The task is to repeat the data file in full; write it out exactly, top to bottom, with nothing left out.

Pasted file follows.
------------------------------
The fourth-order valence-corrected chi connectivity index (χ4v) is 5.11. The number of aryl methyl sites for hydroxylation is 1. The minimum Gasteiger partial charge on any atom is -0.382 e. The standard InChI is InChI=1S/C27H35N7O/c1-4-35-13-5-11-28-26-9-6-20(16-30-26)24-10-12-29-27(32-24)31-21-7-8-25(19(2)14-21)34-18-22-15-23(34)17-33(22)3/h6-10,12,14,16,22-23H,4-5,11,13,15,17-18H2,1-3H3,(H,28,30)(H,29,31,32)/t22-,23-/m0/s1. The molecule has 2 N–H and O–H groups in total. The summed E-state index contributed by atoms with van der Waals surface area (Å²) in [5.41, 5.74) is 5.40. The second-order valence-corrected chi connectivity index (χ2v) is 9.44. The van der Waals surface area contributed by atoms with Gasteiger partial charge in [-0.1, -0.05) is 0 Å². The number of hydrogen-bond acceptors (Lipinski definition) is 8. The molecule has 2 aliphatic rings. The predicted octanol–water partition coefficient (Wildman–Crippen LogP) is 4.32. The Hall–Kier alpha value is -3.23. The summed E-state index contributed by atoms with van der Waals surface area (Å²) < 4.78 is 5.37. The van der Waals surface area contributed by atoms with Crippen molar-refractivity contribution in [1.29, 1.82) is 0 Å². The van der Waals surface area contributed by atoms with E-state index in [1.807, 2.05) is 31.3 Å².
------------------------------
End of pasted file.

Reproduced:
The fourth-order valence-corrected chi connectivity index (χ4v) is 5.11. The number of aryl methyl sites for hydroxylation is 1. The minimum Gasteiger partial charge on any atom is -0.382 e. The standard InChI is InChI=1S/C27H35N7O/c1-4-35-13-5-11-28-26-9-6-20(16-30-26)24-10-12-29-27(32-24)31-21-7-8-25(19(2)14-21)34-18-22-15-23(34)17-33(22)3/h6-10,12,14,16,22-23H,4-5,11,13,15,17-18H2,1-3H3,(H,28,30)(H,29,31,32)/t22-,23-/m0/s1. The molecule has 2 N–H and O–H groups in total. The summed E-state index contributed by atoms with van der Waals surface area (Å²) in [5.41, 5.74) is 5.40. The second-order valence-corrected chi connectivity index (χ2v) is 9.44. The van der Waals surface area contributed by atoms with Gasteiger partial charge in [-0.1, -0.05) is 0 Å². The number of hydrogen-bond acceptors (Lipinski definition) is 8. The molecule has 2 aliphatic rings. The predicted octanol–water partition coefficient (Wildman–Crippen LogP) is 4.32. The Hall–Kier alpha value is -3.23. The summed E-state index contributed by atoms with van der Waals surface area (Å²) < 4.78 is 5.37. The van der Waals surface area contributed by atoms with Crippen molar-refractivity contribution in [1.29, 1.82) is 0 Å². The van der Waals surface area contributed by atoms with E-state index in [1.807, 2.05) is 31.3 Å².